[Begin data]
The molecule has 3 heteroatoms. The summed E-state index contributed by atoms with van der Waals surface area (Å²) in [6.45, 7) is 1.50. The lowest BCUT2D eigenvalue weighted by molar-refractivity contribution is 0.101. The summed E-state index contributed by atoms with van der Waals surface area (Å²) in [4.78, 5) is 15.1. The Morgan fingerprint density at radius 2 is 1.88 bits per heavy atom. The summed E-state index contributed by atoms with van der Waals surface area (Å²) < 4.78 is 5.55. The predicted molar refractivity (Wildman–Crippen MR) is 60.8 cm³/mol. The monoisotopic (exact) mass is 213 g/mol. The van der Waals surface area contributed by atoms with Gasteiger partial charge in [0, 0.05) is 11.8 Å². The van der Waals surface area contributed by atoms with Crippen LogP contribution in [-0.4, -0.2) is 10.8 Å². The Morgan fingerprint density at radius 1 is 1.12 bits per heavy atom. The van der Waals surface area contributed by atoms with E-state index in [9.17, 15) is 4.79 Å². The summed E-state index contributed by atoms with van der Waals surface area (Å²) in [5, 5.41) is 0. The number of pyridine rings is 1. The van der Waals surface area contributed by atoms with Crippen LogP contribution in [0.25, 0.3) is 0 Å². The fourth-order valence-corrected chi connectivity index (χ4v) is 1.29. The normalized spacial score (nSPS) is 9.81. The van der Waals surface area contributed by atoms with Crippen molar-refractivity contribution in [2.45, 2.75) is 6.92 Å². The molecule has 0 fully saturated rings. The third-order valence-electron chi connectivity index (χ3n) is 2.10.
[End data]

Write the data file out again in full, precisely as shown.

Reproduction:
The molecule has 3 heteroatoms. The summed E-state index contributed by atoms with van der Waals surface area (Å²) in [6.45, 7) is 1.50. The lowest BCUT2D eigenvalue weighted by molar-refractivity contribution is 0.101. The summed E-state index contributed by atoms with van der Waals surface area (Å²) in [4.78, 5) is 15.1. The Morgan fingerprint density at radius 2 is 1.88 bits per heavy atom. The summed E-state index contributed by atoms with van der Waals surface area (Å²) < 4.78 is 5.55. The predicted molar refractivity (Wildman–Crippen MR) is 60.8 cm³/mol. The monoisotopic (exact) mass is 213 g/mol. The van der Waals surface area contributed by atoms with Gasteiger partial charge in [0, 0.05) is 11.8 Å². The van der Waals surface area contributed by atoms with Crippen LogP contribution in [-0.4, -0.2) is 10.8 Å². The Morgan fingerprint density at radius 1 is 1.12 bits per heavy atom. The van der Waals surface area contributed by atoms with E-state index in [9.17, 15) is 4.79 Å². The summed E-state index contributed by atoms with van der Waals surface area (Å²) in [5, 5.41) is 0. The number of pyridine rings is 1. The van der Waals surface area contributed by atoms with Crippen LogP contribution in [0.25, 0.3) is 0 Å². The fourth-order valence-corrected chi connectivity index (χ4v) is 1.29. The normalized spacial score (nSPS) is 9.81. The van der Waals surface area contributed by atoms with Crippen molar-refractivity contribution in [2.45, 2.75) is 6.92 Å². The molecule has 0 fully saturated rings. The third-order valence-electron chi connectivity index (χ3n) is 2.10.